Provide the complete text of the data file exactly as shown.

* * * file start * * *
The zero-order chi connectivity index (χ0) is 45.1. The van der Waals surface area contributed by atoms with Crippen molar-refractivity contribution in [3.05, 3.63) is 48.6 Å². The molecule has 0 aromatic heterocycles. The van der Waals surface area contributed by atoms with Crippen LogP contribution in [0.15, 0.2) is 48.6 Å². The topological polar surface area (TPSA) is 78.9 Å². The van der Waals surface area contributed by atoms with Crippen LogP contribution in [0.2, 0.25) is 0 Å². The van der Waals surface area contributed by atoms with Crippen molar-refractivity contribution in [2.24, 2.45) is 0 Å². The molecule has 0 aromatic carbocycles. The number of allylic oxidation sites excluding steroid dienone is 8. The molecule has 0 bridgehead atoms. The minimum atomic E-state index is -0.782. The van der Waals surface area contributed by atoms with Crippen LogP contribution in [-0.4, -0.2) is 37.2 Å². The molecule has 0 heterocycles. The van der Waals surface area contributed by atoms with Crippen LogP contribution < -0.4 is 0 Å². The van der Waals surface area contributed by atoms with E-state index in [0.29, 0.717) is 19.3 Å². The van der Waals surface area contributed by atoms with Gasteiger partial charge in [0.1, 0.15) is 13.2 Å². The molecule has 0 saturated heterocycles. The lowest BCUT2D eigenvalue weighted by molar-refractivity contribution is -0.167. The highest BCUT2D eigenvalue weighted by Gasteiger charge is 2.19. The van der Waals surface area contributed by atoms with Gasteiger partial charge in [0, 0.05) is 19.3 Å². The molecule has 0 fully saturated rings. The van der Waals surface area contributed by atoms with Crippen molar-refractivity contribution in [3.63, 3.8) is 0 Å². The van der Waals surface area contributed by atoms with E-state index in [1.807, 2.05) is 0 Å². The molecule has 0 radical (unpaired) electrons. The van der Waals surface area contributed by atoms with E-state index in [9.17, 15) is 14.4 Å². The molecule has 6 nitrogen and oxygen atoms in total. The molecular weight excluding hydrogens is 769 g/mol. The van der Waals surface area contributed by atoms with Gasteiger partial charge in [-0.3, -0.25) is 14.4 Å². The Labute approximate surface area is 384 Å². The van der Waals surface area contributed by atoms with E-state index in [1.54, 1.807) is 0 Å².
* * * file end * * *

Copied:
The zero-order chi connectivity index (χ0) is 45.1. The van der Waals surface area contributed by atoms with Crippen molar-refractivity contribution in [3.05, 3.63) is 48.6 Å². The molecule has 0 aromatic heterocycles. The van der Waals surface area contributed by atoms with Crippen LogP contribution in [0.15, 0.2) is 48.6 Å². The topological polar surface area (TPSA) is 78.9 Å². The van der Waals surface area contributed by atoms with Crippen LogP contribution in [0.2, 0.25) is 0 Å². The van der Waals surface area contributed by atoms with Crippen molar-refractivity contribution in [2.24, 2.45) is 0 Å². The molecule has 0 aromatic carbocycles. The number of allylic oxidation sites excluding steroid dienone is 8. The molecule has 0 bridgehead atoms. The minimum atomic E-state index is -0.782. The van der Waals surface area contributed by atoms with Crippen LogP contribution in [-0.4, -0.2) is 37.2 Å². The molecule has 0 heterocycles. The van der Waals surface area contributed by atoms with Crippen LogP contribution < -0.4 is 0 Å². The van der Waals surface area contributed by atoms with E-state index in [0.29, 0.717) is 19.3 Å². The van der Waals surface area contributed by atoms with Gasteiger partial charge in [0.1, 0.15) is 13.2 Å². The molecule has 0 saturated heterocycles. The lowest BCUT2D eigenvalue weighted by molar-refractivity contribution is -0.167. The highest BCUT2D eigenvalue weighted by Gasteiger charge is 2.19. The van der Waals surface area contributed by atoms with Gasteiger partial charge in [0, 0.05) is 19.3 Å². The molecule has 0 fully saturated rings. The van der Waals surface area contributed by atoms with Crippen molar-refractivity contribution in [3.63, 3.8) is 0 Å². The van der Waals surface area contributed by atoms with E-state index in [1.807, 2.05) is 0 Å². The molecule has 0 radical (unpaired) electrons. The van der Waals surface area contributed by atoms with E-state index in [9.17, 15) is 14.4 Å². The molecule has 6 nitrogen and oxygen atoms in total. The molecular weight excluding hydrogens is 769 g/mol. The van der Waals surface area contributed by atoms with Gasteiger partial charge in [-0.3, -0.25) is 14.4 Å². The Labute approximate surface area is 384 Å². The van der Waals surface area contributed by atoms with E-state index in [1.54, 1.807) is 0 Å².